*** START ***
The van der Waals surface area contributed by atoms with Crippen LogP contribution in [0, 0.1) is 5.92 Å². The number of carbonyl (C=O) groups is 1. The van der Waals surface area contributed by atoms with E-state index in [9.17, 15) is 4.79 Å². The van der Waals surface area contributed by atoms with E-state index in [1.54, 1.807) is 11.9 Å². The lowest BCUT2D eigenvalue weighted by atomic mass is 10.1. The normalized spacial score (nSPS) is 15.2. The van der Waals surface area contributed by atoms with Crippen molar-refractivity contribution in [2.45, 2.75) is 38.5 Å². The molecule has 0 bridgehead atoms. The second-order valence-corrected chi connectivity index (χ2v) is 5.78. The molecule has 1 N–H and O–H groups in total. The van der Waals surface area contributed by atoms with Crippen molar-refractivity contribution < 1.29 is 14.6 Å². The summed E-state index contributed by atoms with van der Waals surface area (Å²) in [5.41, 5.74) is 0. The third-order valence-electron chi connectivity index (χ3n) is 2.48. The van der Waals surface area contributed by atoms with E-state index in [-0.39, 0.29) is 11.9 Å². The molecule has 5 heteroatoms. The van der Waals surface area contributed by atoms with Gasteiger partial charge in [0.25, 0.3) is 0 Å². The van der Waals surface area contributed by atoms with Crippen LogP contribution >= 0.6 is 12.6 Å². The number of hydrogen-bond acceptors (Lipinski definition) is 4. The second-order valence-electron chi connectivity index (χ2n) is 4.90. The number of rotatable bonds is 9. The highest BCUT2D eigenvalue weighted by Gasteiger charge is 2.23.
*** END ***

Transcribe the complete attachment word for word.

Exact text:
The van der Waals surface area contributed by atoms with Crippen LogP contribution in [0, 0.1) is 5.92 Å². The number of carbonyl (C=O) groups is 1. The van der Waals surface area contributed by atoms with E-state index in [9.17, 15) is 4.79 Å². The van der Waals surface area contributed by atoms with E-state index in [1.54, 1.807) is 11.9 Å². The lowest BCUT2D eigenvalue weighted by atomic mass is 10.1. The normalized spacial score (nSPS) is 15.2. The van der Waals surface area contributed by atoms with Crippen molar-refractivity contribution in [2.45, 2.75) is 38.5 Å². The molecule has 0 bridgehead atoms. The second-order valence-corrected chi connectivity index (χ2v) is 5.78. The molecule has 1 N–H and O–H groups in total. The van der Waals surface area contributed by atoms with Crippen molar-refractivity contribution < 1.29 is 14.6 Å². The summed E-state index contributed by atoms with van der Waals surface area (Å²) in [5.41, 5.74) is 0. The third-order valence-electron chi connectivity index (χ3n) is 2.48. The van der Waals surface area contributed by atoms with E-state index in [-0.39, 0.29) is 11.9 Å². The molecule has 5 heteroatoms. The van der Waals surface area contributed by atoms with Gasteiger partial charge in [0.25, 0.3) is 0 Å². The van der Waals surface area contributed by atoms with Crippen LogP contribution >= 0.6 is 12.6 Å². The number of hydrogen-bond acceptors (Lipinski definition) is 4. The second-order valence-electron chi connectivity index (χ2n) is 4.90. The number of rotatable bonds is 9. The highest BCUT2D eigenvalue weighted by Gasteiger charge is 2.23.